The End of Nature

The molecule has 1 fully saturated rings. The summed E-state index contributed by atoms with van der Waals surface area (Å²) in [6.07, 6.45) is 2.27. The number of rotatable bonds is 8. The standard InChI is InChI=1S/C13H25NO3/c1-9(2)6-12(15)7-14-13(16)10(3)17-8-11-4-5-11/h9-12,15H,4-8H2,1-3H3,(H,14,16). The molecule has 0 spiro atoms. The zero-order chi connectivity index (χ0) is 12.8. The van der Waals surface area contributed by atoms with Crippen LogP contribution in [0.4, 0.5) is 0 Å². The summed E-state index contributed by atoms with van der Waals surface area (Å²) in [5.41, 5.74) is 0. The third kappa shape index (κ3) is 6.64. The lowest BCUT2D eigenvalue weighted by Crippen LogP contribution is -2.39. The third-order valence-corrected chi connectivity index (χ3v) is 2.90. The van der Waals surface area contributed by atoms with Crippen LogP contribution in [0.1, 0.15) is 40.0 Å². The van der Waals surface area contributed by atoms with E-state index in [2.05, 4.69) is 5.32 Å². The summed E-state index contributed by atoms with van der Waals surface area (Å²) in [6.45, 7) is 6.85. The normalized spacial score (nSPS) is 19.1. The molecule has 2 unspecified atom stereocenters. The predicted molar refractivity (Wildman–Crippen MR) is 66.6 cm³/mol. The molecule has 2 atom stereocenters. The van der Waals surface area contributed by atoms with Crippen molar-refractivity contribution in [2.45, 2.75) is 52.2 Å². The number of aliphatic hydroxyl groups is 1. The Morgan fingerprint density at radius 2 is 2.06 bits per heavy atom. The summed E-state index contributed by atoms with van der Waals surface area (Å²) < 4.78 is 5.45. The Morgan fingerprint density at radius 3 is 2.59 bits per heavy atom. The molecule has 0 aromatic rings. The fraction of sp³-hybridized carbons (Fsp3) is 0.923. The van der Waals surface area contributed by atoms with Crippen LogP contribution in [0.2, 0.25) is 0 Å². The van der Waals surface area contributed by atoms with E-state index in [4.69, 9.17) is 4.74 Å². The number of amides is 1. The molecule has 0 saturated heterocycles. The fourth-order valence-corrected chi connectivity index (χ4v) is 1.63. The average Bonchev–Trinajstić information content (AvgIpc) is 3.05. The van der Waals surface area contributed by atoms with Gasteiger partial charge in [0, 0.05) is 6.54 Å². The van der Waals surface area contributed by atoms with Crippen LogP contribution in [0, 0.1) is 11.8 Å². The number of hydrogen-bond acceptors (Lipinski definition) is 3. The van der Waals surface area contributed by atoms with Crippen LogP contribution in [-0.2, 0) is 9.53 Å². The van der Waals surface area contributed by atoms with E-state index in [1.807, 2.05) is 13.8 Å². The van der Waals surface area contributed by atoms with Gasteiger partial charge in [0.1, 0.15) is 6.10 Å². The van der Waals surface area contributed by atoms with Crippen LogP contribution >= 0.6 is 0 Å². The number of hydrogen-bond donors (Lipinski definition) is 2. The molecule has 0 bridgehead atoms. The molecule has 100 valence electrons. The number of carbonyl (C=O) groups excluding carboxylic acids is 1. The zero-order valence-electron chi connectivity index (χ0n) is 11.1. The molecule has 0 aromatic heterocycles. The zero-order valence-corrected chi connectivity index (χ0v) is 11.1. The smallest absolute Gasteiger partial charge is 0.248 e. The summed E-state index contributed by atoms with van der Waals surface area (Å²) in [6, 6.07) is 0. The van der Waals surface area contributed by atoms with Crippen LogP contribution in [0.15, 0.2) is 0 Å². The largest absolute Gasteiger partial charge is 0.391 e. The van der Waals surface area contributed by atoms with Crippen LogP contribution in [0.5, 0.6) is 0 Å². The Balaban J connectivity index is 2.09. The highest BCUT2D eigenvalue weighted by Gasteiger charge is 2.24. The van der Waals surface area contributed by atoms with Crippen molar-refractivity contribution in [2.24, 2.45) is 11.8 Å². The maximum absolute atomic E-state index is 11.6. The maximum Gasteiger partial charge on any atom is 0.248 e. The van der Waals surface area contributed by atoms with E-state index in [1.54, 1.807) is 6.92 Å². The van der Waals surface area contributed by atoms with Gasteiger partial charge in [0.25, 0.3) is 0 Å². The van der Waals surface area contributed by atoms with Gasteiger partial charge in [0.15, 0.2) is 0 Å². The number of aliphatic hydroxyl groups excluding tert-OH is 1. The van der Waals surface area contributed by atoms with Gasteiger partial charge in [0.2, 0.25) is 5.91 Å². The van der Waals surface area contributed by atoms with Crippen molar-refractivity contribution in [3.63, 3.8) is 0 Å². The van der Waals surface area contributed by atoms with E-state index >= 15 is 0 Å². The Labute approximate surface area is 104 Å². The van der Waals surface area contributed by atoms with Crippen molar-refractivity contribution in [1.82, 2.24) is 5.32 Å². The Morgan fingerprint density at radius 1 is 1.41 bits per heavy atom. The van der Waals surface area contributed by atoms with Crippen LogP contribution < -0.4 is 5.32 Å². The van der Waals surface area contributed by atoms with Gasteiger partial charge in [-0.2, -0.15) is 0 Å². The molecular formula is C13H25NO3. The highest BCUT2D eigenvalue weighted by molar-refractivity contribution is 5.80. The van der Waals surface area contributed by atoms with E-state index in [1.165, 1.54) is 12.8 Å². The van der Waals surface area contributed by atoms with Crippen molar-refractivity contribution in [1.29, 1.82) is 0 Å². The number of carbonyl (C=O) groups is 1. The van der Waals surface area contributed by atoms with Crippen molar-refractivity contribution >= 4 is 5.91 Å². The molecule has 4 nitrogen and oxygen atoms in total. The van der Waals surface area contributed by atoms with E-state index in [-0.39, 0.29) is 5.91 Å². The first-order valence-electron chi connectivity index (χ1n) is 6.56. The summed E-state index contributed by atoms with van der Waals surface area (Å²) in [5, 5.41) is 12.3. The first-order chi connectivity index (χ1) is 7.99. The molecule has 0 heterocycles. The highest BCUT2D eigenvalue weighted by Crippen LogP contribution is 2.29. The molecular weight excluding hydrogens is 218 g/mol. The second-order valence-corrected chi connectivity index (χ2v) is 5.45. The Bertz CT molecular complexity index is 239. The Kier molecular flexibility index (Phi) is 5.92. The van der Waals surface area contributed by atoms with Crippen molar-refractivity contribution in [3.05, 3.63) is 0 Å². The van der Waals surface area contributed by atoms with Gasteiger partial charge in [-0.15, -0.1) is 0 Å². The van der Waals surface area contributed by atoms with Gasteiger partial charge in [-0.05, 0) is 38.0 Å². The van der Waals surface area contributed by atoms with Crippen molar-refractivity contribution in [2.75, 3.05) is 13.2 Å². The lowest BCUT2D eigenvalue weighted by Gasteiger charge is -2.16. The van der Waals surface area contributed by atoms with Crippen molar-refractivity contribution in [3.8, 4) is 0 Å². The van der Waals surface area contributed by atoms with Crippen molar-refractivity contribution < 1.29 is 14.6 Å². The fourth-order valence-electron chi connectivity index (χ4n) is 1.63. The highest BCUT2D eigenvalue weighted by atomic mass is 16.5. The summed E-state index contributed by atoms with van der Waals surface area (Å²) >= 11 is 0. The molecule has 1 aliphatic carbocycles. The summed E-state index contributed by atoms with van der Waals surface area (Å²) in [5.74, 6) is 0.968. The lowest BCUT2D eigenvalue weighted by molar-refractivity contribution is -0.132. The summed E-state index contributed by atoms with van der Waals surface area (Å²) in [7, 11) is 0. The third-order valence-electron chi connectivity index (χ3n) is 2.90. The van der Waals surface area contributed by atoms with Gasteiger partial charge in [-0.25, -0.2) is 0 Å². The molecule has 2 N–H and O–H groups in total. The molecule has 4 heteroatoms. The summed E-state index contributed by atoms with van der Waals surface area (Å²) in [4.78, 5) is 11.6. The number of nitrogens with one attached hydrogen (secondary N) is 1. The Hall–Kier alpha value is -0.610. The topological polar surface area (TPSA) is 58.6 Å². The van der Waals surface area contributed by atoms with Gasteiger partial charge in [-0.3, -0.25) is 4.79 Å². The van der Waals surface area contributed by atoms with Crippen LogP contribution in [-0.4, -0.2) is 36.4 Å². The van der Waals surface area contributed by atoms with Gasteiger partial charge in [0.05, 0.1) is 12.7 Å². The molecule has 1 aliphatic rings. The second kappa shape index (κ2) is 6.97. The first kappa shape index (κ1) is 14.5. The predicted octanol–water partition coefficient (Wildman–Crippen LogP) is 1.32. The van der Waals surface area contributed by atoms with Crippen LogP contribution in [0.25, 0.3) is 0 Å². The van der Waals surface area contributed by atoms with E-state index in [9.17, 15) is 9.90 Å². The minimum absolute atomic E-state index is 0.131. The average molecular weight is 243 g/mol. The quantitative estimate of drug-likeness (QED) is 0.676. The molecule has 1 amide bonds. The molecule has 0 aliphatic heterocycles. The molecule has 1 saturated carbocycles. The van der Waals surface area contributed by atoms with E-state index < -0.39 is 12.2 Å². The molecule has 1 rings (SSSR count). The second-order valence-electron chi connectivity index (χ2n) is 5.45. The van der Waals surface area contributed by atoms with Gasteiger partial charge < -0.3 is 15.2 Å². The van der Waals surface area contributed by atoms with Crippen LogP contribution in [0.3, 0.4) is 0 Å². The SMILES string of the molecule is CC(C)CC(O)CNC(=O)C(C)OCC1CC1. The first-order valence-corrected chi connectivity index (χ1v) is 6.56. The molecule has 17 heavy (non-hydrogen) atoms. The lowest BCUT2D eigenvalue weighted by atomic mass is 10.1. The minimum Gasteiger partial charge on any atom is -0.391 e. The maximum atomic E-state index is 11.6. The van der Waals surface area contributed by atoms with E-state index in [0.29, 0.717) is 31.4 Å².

The End of Nature❰Download❯ ➼ The End of Nature Author Bill McKibben – Jobs-in-kingston.co.uk Reissued on the tenth anniversary of its publication, this classic work on our environmental crisis features a new introduction by the author, reviewing both the progress and ground lost in the fight Reissued on the tenth anniversary of its publication, this classic work on our environmental crisis features a new introduction by the author, reviewing both the progress and ground lost in the fight to save the earthThis impassioned plea for radical and life renewing change is today still considered a groundbreaking work in environmental studies McKibben s argument that the survival of the globe is dependent on a fundamental, philosophical shift in the way The End Epub / we relate to nature is relevant than ever McKibben writes of our earth s environmental cataclysm, addressing such core issues as the greenhouse effect, acid rain, and the depletion of the ozone layer His new introduction addresses some of the latest environmental issues that have risen during the s The book also includes an invaluable new appendix of facts and figures that surveys the progress of the environmental movementMore than simply a handbook for survival or a doomsday catalog of scientific prediction, this classic, soulful lament on Nature is required reading for nature enthusiasts, activists, and concerned citizens alike. I read parts of this book in 1989 when it came out, excerpted in various liberal and environmental magazines and in the NY Times McKibben, one of the leading environmental writers of our time, wrote in The End of Nature a groundbreaking and powerful and angry book which I have now re read in its entirety Well, as you can guess from the title, it is not a hopeful little book about what you can do to contribute to saving the planet it is, rather, a story documenting everything that happened bec I read parts of this book in 1989 when it came out, excerpted in various liberal and environmental magazines and in the NY Times McKibben, one of the leading environmental writers of our time, wrote in The End of Nature a groundbreaking and powerful and angry book which I have now re read in its entirety Well, as you can guess from the title, it is not a hopeful little book about what you can do to contribute to saving the planet it is, rather, a story documenting everything that happened because, having been warned of the coming environmental crisis already in the seventies, we have done almost nothing over twenty years to respond to what scientists continue to scream about Who is this we that I McKibben refers to By we he means the West, and primarily the United States, corporations, the oil industry, politicians, who have taken the lead, of all the developed countries, in most resembling an ostrich or is somepredatory and self seeking animal on climate change Things may in the last year seem to be slowly beginning to change, many countries are moving boldly to act, but in 1989 McKibben was already saying it was too late to retain any hope for continuing to embrace an idea resembling what we had thought was nature in, say, the early twentieth century The dead bird on the cover says it all Earth as we know it is dead, or soon will be, McKibben makes clear.This is a newer edition of the book, produced 17 years later in 20o6, with a new preface to say things had ten years ago now only gotten worse, of course I only read it to prepare to read one of hisrecent books, Eaarth, which I have been told includes some hopeful pronouncements about the greater and louder global movement to save the planet, helped a little by the Obama administration We ll see I m not optimistic about seeing a lot of McKibben optimism.We know that the majority of Republicans in this country the US seem to believe as if belief were something like a fact in the face of scientific evidence that climate change is some kind of liberal, anti business hoax Almost no other country in the world has millions of people who seem to think that everything is basically just fine, and science be damned And how does this come about Politicians including most democratic politicians, are bought by the coal industry, and by Big Oil, just as they have been bought by Big Pharm and once were bought by Big Tobacco, and so on I recall one of Reagan s first acts as President was dismantling Carter s solar panels Solar panels, Reagan reasoned, sends a bad message to the Oil Industry, on which we are so suicidally dependent, and still are Mid review rant alert As I drove up to backpack over Labor Day weekend with my family on the south shore of Lake Superior, on the 43 miles of uninhabited Pictured Rocks National Lakeshore, I heard Rush Limbaugh on the radio pontificate about the Hoax of Climate Change for an hour It s just sunspots, a mild aberration, Rush says Green house gases and the Ozone layer are just bull hockey the libtards have made up Man did and does nothing bad, ever, to the planet, unless of course it s those commies, the Chinese, unless of course we need to borrow money from them then even they are okay the point is that we need to Stay the Rapacious Course and continue to do as we have always done, using the planet s resources with wild abandon and no fear for the future Progress, Bigger is Better, as always Small is Beautiful by E F Schumacher was just a dream some of us had.Because I listened to Rush, I also spent a couple hours doing something I never do, watching some Faux News, or State TV, the US s most watched source of television news which has, bought by Big Oil, that has never acknowledged there is any environmental crisis whatsoever Both Fox News and Rush LOVE to hate Bill McKibben, no surprise They excoriated him for this book and everything he has written since.Trump has said he does not believe in climate change and he now appears the growing favorite to win the presidential election When he wins, he says he will pull back on any of the already tepid commitments Obama made to finally work against climate change, pull out of the tepid Paris accords, and most of Trump s almost unanimous Republican supporters agree with that move, natch Liberals and their anti American, anti progress conspiracies, haha But even if Hillary wins, she is no environmental leader.We are so screwed But I will read oneMcKibben book in search of any hope to report here If I can make a list of ten hopeful things I find there, I promise to share them.McKibben did write this other book in 1995, which I haven t read, in response to the outcry that he hadn t been chipper enough, so if you wanna read only hopeful environmental books, here ya go for me, I choose the narrow path of depressing realism If you re into stuff like this, you can read the full review.Trust the Science The End of Nature by Bill McKibben original review, 2006 Climate is a Chaotic SystemChaotic Systems cannot be predictedClimate, therefore, cannot be predicted.The IPCC has stated this explicitly I ve been hearing this almost since forever But is it right Predicting a Chaotic System is BY DEFINITION impossible Climate is a Chaotic System Ensembles are used to try to mitigate the nature of a Chaotic System by ex If you re into stuff like this, you can read the full review.Trust the Science The End of Nature by Bill McKibben original review, 2006 Climate is a Chaotic SystemChaotic Systems cannot be predictedClimate, therefore, cannot be predicted.The IPCC has stated this explicitly I ve been hearing this almost since forever But is it right Predicting a Chaotic System is BY DEFINITION impossible Climate is a Chaotic System Ensembles are used to try to mitigate the nature of a Chaotic System by extending how far out one might be able to present probabilities for different scenarios This is done with weather forecasts all the time They use ensembles which is why they present the possibility of rain next Thursday as a probability But as you know, these are often wrong So if they are right, there is an element of luck involved as the conditions that will or will not , cause it to rain in five days are changing by the minute The calculation of climate variables that is long term averages is much easier than weather forecasting, since weather is ruled by vagaries of stochastic fluctuations, while climate is not We can demonstrate this sort of climate response clearly in the Lorenz model, or anycomplex climate model Perturbing the initial conditions gives a completely different trajectory weather , but this averages out over time, and the statistics of different long term runs are indistinguishable However a steady perturbation to the system can generate a significant change to the long term statistics This disproves the common but misguided claim that chaotic weather prevents meaningful climate prediction In fact, all climate models do predict that the change in globally averaged steady state temperature, at least, is almost exactly proportional to the change in the net radioactive forcing, indicating a near linear response of the climate, at least on the broadest scales This book presents the sobering idea that there is no longer such as thing as nature, because humans have caused such massive changes by their presence and behaviors that humans have altered everything including all forms of plant and animal life on earth I read the book when it was first published in hardback form, and it made immediate sense to me, unfortunately I ll never be able to look at nature in exactly the same way as I did, although I can still enjoy what there is of it, and fee This book presents the sobering idea that there is no longer such as thing as nature, because humans have caused such massive changes by their presence and behaviors that humans have altered everything including all forms of plant and animal life on earth I read the book when it was first published in hardback form, and it made immediate sense to me, unfortunately I ll never be able to look at nature in exactly the same way as I did, although I can still enjoy what there is of it, and feel evenmotivated to protect what remains The great problem with this book was the way it approaches nature namely that he wants to leave humans out of it He seemsangry that we exist as a part of the world than interested in thinking of productive ways of dealing with the the concerns regarding the environment that we are facing. Dragged myself through this puppy It was a tough go, but I somehow felt it was the environmentally responsible thing to do Basically he makes the point very forcefully that we really have paved paradise Damn I recommend putting away all sharp objects and hiding anything that can be used to hang yourself before reading this book Dead bird on cover says it all. Read this one several years ago, but it s been much on my mind lately so I thought I d put up my review In 1988, a 19 year old me was living quite happily in a cloud of pot smoke in Orono, Maine My roommate, a great guy we called Woody because that s what he was was waving a copy of this book around and explaining to me an idea he d just learned about in one of his tree hugger classes he was a Forestry major called the green house effect Apparently, Woody told me, mankind was releasing Read this one several years ago, but it s been much on my mind lately so I thought I d put up my review In 1988, a 19 year old me was living quite happily in a cloud of pot smoke in Orono, Maine My roommate, a great guy we called Woody because that s what he was was waving a copy of this book around and explaining to me an idea he d just learned about in one of his tree hugger classes he was a Forestry major called the green house effect Apparently, Woody told me, mankind was releasing all of this CO2 into the atmosphere, which served to trap heat and would raise global temperatures enough to cause unpleasantness upon our planet Twenty six years ago, Woody told me I should read this book Woody now lives off the grid in Vermont with his wife and three kids They use solar panels, they homeschool, and they pretty much live the Little House on the Prairie lifestyle that I so admire About three years ago, I went to Vermont for the weekend and brought a copy of this book, which served as both an introduction to the work of Bill McKibben and a hat tip to my woodsy friend from long ago I was reminded of this book, and of McKibben s rumination on the idea of nature vs actual nature as I ve been reading another book by Wendell Berry In any event, all of this was gelling together in my head this morning Maine, greenhouse gases, nature, Woody, Bill McKibben, and Wendell Berry So there you have it It is a great book I wish I had read it when I first saw it I wish I had paidattention to environmentalism when I had the time to get myself arrested at a protest, or live in a burrow with my hippy friends Sadly, I am now firmly ensconced in the machine Ah, youth It truly is wasted on the young Makes a lot of important points, but I could do without the holier than thou attitude and the constant undercurrent of hysteria Oh, and this guy name drops the wild animals he runs into in the woods the way Donald Trump name drops the lingerie models he slept with in the Eighties. Firstly, I have to remark that I am an admirer of McKibben and his environmentalist work, particularly his participation as of late in stopping the Keystone XL pipeline And the End of Nature does have some useful information and thought provoking moments I stand by and relate to McKibben s discussion of the inevitable hypocrisy of any modern day environmentalist, the urgency of global warming, the disturbing possibilities that bio engineering makes possible, the unfortunate dilemma of whether Firstly, I have to remark that I am an admirer of McKibben and his environmentalist work, particularly his participation as of late in stopping the Keystone XL pipeline And the End of Nature does have some useful information and thought provoking moments I stand by and relate to McKibben s discussion of the inevitable hypocrisy of any modern day environmentalist, the urgency of global warming, the disturbing possibilities that bio engineering makes possible, the unfortunate dilemma of whether or not to bring a child into the world we live in, etc However, I find the main premise of this book, the end of nature, to be feeble and often contradicted within the very text of the book, particularly in his discussion of deep ecology McKibbon s declaration of the end of nature relies on three assumptions that I find to be incorrect Firstly, it is based on the assumption that man is separate from nature McKibben suggests that anyone who claims otherwise does not really believe it I wholeheartedly disagree The environmental mess that we find ourselves in today has been caused by this attitude a denial that we are in fact just like any other animal, a part of nature McKibben, in my opinion, places too much power in the hands of humanity Humanity may think it can tame nature, but it can t, no matter how much scientific, techno junk and theory we produce McKibben s insistence on this point seems to stem largely from his Christian background which peppers the text and to which I hold no loyalty.Secondly, a point that it is tied to the first McKibbon is working with a definition of wilderness that equates it to only that which has been untouched by the human hand This definition of wilderness is illusory and not based in reality One must look to nature everywhere, as Cronon discusses in Uncommon Ground Rethinking the Human Place in Nature McKibben too easily casts aside the importance of the changes that humanity has been bringing upon the earth for thousands of years To him, the only environmental change that has truly mattered is global warming, a change which he directly relates to white, western culture He makes no reference to the changes that Native Americans and other similar populations around the world have been making to the environment for generations such as Native Americans creating the Great Plains through the use of fire However, to admit that these changes are significant would debunk McKibben s argument, because they would demonstrate that separating man from nature is impossible because man is a part of nature Lastly, McKibben seems to be working with a conception of nature as a static entity, something that has remained unchanged for as long as humanity can remember Nature has ended, according to McKibben, because this static nature no longer exists This, I would argue, is failed logic because nature is, has and always will be dynamic McKibbon claims that old nature was utterly dependable and that new nature is unpredictable This claim is ridiculous, nature has always been unpredictable Nature is continuously evolving McKibben s most important piece of evidence for his argument is the unpredictability and violence of weather under the influence of global warming I, personally find this piece of evidence to be the strongest argument against McKibbon s end of nature Surely the violence of today s weather is a sign that nature is alive and reacting against man s actions, not bowing down and succumbing to man s supposed scientific superiority Although the Gaia theory may not be entirely correct, I don t think it should be knocked down so readily Nature will continue on in ways we cannot foresee long after humanity no longer exists This book holds a lot of truth and McKibben s argument is convincing and strong, and thus it may be the most depressing book I ve ever read. This book was a let down I know that Mckiben is an important thinker and leader when it comes to getting folks to acknowledge climate change and in moving folks to attempt to take action to address the causes of climate change I am not sure what I would have thought about it had I read it twenty years ago, but reading it today, while I found the descriptions of the problems of climate change and certainly the idea of an end of nature compelling, I found McKibbin s construction of the ways we This book was a let down I know that Mckiben is an important thinker and leader when it comes to getting folks to acknowledge climate change and in moving folks to attempt to take action to address the causes of climate change I am not sure what I would have thought about it had I read it twenty years ago, but reading it today, while I found the descriptions of the problems of climate change and certainly the idea of an end of nature compelling, I found McKibbin s construction of the ways we might respond to climate change obnoxious and tiresome Actually, I think I do know what I would have thought twenty years ago I would have loved it As a fifteen year old I was completely taken with the mainstream environmental movement I was very susceptible to any well written position about the environment liberal, corporate green washed, or militant, and I would have been excited to read McKibbin s analysis and his explanation of the futurist response to climate change I know I would have been completely taken by his description of deep ecology When I entered college a few years later and met young people involved in EarthFirst , I would have engaged in some kind of hero worship, would have felt like I had finally found my people and probably plunged head first into the kind of vision of environmental activism that they held out Instead having never read McKibbin s flowing endorsement of a deep ecology approach to activism I found them on the one hand dangerously exciting but on the other wondered how they reconciled a position of earth first with issues of social justice I actually found McKibbin s proclamation of the end of nature interesting While his sense of personal loss that nature no longer existed, didn t quite resonate with me, the idea raises all kinds of existential and, I guess, spiritual questions In all honesty, even though McKibbin s thinking has been available to me the past twenty years, the idea that nature as we have traditionally thought about it no longer exists was new to me His argument is a good and shocking one.It was when McKibbon turned to how we might respond to climate change that the book became tiresome to me Admittedly McKibbon gives an interesting treatment to the, bio engineered man over nature, futurist response Twenty years ago the grotesque description of this response that McKibbon lays out would have been really helpful to me, because I at the time I was pretty ready to uncritically accept any number of claims by industry or science that we could invent innovate our way out of ecological crisis Having this Frankenstein version of our future laid before me would have helped me becritical of green washing and technocratic solutions to ecological and environmental justice issues McKibbon s championing of deep ecology was really where I felt let down Yes, he did write about some of the social and economic injustices related to climate change Particularly he did a good job explaining why uneven patterns of development make western capitalist core communities talk about the need to get by with less, have a smaller ecological impact, etc so hypocritical But he ignored the reality that there have been and continue to be voices from those less developed poorerperipheralrecently colonized communities that have something to say about the relationship between people and our environment, about the causes of environmental, about what humane and ecological ways of organizing our societies in response to climate change and the end of nature might look like One might feel it is unfair to fault McKibbon for ignoring these voices in 1989 the environmental justice movement would not even be labeled and given wide recognition until 1991 But the voices of the communities organizing against environmental racism in the US, the voices of communities directly impacted by every step of the C02 cycle, the voices of radical third world ecologists, the voices of indigenous peoples all of the world were out there McKibbon was just another in a long line of folks like Muir, Hoffeman, and Foreman as well as the big mainstream environmental groups and the militants of EarthFirst who didn t take the time to listen to, learn from and then amplify those voices I don t give the big environmental groups a pass on ignoring the environmental justice movement back in the late 80 s and early 90 s, and I just can t give McKibbon a pass either It is ironic because in a way McKibbon is trying to unpack our understanding of nature as this independent force and our assumptions about how humans relate to nature, and it is in part these mainstream understandings and assumptions about nature that minimized or devalued the voices of folks other than western white males in determining how societies might respond to ecological crisis Lookingdeeply at how we ve constructed nature, as McKibbon leads us to do, forces us to think about how our understanding of the environment and our impact on it is as much about social and economic organization as it is anything inherent in humans or our environment.I just wish McKibbon had acknowledged that there is another choice between human s engineering every aspect of the earth so that it meets our needs and wilderness earth and earth uber alis position of deep ecology and that is that while humans are not inherentlyvaluable than other life, we as humans we do have a responsibility to other humans and thus trying to our vision of social and economic relationships between has to be part of our understanding ecology It just does not make sense to organize around an vision for social and economic change that does not prioritize the voices, understandings, and hopes of peoples that have been most directly impacted by environmental destruction, social injustice, economic exploitation, colonization, and domination